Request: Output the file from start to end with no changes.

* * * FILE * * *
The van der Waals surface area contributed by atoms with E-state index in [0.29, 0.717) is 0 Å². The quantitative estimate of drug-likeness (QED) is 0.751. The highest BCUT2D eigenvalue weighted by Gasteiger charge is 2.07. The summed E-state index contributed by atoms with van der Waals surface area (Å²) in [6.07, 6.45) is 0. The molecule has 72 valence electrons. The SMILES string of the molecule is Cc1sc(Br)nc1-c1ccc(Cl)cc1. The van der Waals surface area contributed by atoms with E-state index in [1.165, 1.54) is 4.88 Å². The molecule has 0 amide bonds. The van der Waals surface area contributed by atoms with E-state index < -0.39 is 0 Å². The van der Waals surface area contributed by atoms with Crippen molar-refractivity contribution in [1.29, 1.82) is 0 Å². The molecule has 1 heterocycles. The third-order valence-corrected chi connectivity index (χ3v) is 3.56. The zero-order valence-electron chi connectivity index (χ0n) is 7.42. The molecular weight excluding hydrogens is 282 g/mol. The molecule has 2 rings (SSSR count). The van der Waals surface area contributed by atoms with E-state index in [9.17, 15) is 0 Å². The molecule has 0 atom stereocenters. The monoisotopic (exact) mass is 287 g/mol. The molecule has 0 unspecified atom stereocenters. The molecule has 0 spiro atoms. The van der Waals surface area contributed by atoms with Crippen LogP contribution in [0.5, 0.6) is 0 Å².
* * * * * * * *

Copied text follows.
The van der Waals surface area contributed by atoms with E-state index in [0.29, 0.717) is 0 Å². The quantitative estimate of drug-likeness (QED) is 0.751. The highest BCUT2D eigenvalue weighted by Gasteiger charge is 2.07. The summed E-state index contributed by atoms with van der Waals surface area (Å²) in [6.07, 6.45) is 0. The molecule has 72 valence electrons. The SMILES string of the molecule is Cc1sc(Br)nc1-c1ccc(Cl)cc1. The van der Waals surface area contributed by atoms with E-state index in [1.165, 1.54) is 4.88 Å². The molecule has 0 amide bonds. The van der Waals surface area contributed by atoms with E-state index < -0.39 is 0 Å². The van der Waals surface area contributed by atoms with Crippen molar-refractivity contribution in [1.29, 1.82) is 0 Å². The molecule has 1 heterocycles. The third-order valence-corrected chi connectivity index (χ3v) is 3.56. The zero-order valence-electron chi connectivity index (χ0n) is 7.42. The molecular weight excluding hydrogens is 282 g/mol. The molecule has 2 rings (SSSR count). The van der Waals surface area contributed by atoms with E-state index in [9.17, 15) is 0 Å². The molecule has 0 atom stereocenters. The monoisotopic (exact) mass is 287 g/mol. The molecule has 0 unspecified atom stereocenters. The molecule has 0 spiro atoms. The van der Waals surface area contributed by atoms with Crippen LogP contribution in [0.5, 0.6) is 0 Å².